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Topics - hurlbird

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1968 Shelby GT350/500/500KR / Convertible trunk noise
« on: May 24, 2022, 07:05:28 PM »
Before i go investigating every nut/bolt is the trunk area and the back end springs/exhaust generally noisy when hitting bumps? i dont see any obvious culprit....

Concours Talk / Can buffing Rouge go bad?
« on: March 17, 2022, 06:34:14 AM »
Doing my stainless 68 hubcaps.. Haven't used the rouge in many years. Started with black and sisal wheel then went to green. The very fine scratches remain i cannot get a mirror finish. I wonder if the rouge lost moisture??? that a possibility? 

I thought I would provide details on the removal and installation of the stainless surround and the bottom frame when replacing your door glass. This would have been a big help to me so here you go! If you are going to polish the stainless leave it in the old window as the glass will provide the needed rigidity.

1.   Heat the stainless and frame with a heat gun get it good and hot and let it sit for about 10 mins to soften the glass setting tape
2.   Remove the two small Phillips screws CAREFULLY from the vertical run. You do not want to strip them
3.   Get a hardwood 1x1 block and begin tapping the stainless away from the glass. Do this universally around the glass. You do no want edge to lift faster or higher than the other as you can separate the corner joint. Also tap the vertical lower edge of the stainless to lift it up and off not just horizontally.
4.   Heat some more if not moving and be patient with the stainless removal process. Once off go to the lower frame. Same process but you can be more aggressive.

Order your glass setting tape. I used 1/16 x 1.5” tape. Worked perfect.
1.   Make sure the glass edges are clean.
2.   Start with stainless edge first
3.   Cut you tape to length. Fold in half.
4.   Snuggly fit tape (which is not sticky) over the glass edge. Hold in place with black electrical tape pieces. I used 3 one in the middle and another at each end. The tape is used perpendicular to the window setting tape not parallel.
5.   Carefully cut the corner so the tape lays flat nice 90 degree +/-. No bumps allowed.
6.   Wipe the window setting tape with kerosene or lamp oil to activate it and makes it lubricated
7.   Using a rubber mallet tape the stainless on. Start with the vertical side and get the corner secured first. I also used long wood clamps to slowly press the horizonal run in place.
8.   Ensure the stainless is firmly against the glass and then trim excess (both tapes) with a razor.
9.   Now prepare the horizontal lower frame for installation
10.   The left side of the frame will slide up the stainless channel. Therefore, I sanded the left leading edge to remove rust or any debris and lubricated it with the kerosene.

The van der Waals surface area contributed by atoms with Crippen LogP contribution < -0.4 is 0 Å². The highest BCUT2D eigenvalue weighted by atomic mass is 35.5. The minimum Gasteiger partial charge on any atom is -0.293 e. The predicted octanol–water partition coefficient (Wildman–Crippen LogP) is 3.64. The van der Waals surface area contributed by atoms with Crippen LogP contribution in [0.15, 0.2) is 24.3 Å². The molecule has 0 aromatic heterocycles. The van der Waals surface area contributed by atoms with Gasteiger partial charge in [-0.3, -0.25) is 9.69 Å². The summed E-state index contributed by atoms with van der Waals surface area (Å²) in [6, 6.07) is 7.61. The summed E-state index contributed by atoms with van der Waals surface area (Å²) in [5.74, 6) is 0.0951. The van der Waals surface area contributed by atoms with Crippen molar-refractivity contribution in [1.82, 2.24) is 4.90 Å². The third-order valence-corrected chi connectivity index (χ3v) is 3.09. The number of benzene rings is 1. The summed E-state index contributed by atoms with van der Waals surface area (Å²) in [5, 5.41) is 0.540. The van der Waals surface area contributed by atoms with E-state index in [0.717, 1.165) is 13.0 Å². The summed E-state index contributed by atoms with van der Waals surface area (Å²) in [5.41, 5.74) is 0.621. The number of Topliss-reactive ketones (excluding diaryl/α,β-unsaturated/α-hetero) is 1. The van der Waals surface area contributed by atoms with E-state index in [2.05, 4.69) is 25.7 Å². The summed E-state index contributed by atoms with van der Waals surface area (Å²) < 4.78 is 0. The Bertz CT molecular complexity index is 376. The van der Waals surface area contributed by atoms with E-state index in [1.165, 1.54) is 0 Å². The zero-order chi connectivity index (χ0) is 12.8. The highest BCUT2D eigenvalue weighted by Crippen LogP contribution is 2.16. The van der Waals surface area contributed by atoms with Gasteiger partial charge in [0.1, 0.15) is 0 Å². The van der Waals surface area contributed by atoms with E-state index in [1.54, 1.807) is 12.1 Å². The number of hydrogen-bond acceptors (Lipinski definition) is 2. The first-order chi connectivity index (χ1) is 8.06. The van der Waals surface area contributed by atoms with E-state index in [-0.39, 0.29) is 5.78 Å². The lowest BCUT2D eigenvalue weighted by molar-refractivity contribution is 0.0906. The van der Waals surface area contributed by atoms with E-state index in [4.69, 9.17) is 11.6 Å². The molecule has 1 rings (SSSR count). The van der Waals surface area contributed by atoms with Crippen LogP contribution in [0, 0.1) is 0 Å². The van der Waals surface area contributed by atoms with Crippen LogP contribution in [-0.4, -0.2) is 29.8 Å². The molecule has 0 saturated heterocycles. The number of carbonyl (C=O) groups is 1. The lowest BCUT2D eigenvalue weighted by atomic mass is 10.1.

11.   Cut your setting tape length and fold in half as described above. Again firmly drape over the glass and hold in pace with black electrical tape. 3 vertical pieces as above.
12.   Now begin to slide the frame up the stainless channel and look to align the frame with the screw holes.
13.   As you get close to alignment wipe the setting tape with kerosene.
14.   Put a punch through the stainless screw holes and into the frame screw holes.
15.   Tape frame onto glass and set firmly. Check the punch it should be perfectly aligned to accept the screws. If not you have more tapping to do.
16.   Install screws and using your mallet tap all edges until you are certain the frame and stainless have bottomed out on the glass.
17.   Using razor blade remove the electrical tape strips. You won’t have any setting tape excess for the frame as the 1.5” fits perfectly.
18.    Done   ;D

1968 Shelby GT350/500/500KR / Bell housing alignment opinion
« on: February 24, 2022, 12:46:27 PM »
About to put my 4 speed back in... I've become aware of the need to align to the bellhousing/tranny to the crank. Is this really necessary? i cant believe they did that level of precision at the factory.. thoughts?

1968 Shelby GT350/500/500KR / Top loader cover bolt question
« on: February 14, 2022, 05:57:36 PM »
i removed the bolts to the cover and two of them are much longer than the others. Is there a specific spot for them? perhaps at one end?

Kinda looks like I can leave the exhaust alone and slide back then forward.. anyone confirm? Thanks

Concours Talk / Glass scratch repair techniques/preferences
« on: February 05, 2022, 05:47:04 PM »
Anyone have a tried and true sanding/polishing process or a kit you bought that you liked? Nothing deep but needs repair. Lots of the web content but no good DIY solutions such as pad types etc. Thanks!!

1968 Shelby GT350/500/500KR / A couple of door glass questions
« on: February 02, 2022, 09:38:00 PM »
For my 68 door,.. is the brightwork around the edges stainless? What is best way to remove the old and then "glue" a replacement glass into the base?  Heat? Thanks

1968 Shelby GT350/500/500KR / tube nut size?
« on: January 11, 2022, 01:32:58 PM »
need a few for my door pullstrap ends. Not sure how they are sized, what to ask for. Thoughts? thanks

SAAC Forum Discussion Area / Giving back matters...
« on: January 09, 2022, 01:22:49 PM »
I thought I would share 3 stories about experiences I have had in the classic car society where paying it forward or at least being generous has come back to me in two of them. I think!
Just a quick background which will help a bit. I am a Pontiac guy. Born and raised and have always loved the style, quality and performance. I am also middle income and have not had an opportunity to splurge on my car addiction until now in my 50’s. I raised three sons and focused on them in my 30’s-40’s at the expense of career advancement as I was brought up dirt poor but family rich and that was all that matters. My recent wife however has opened my eyes to Mustangs…..So on with the stories: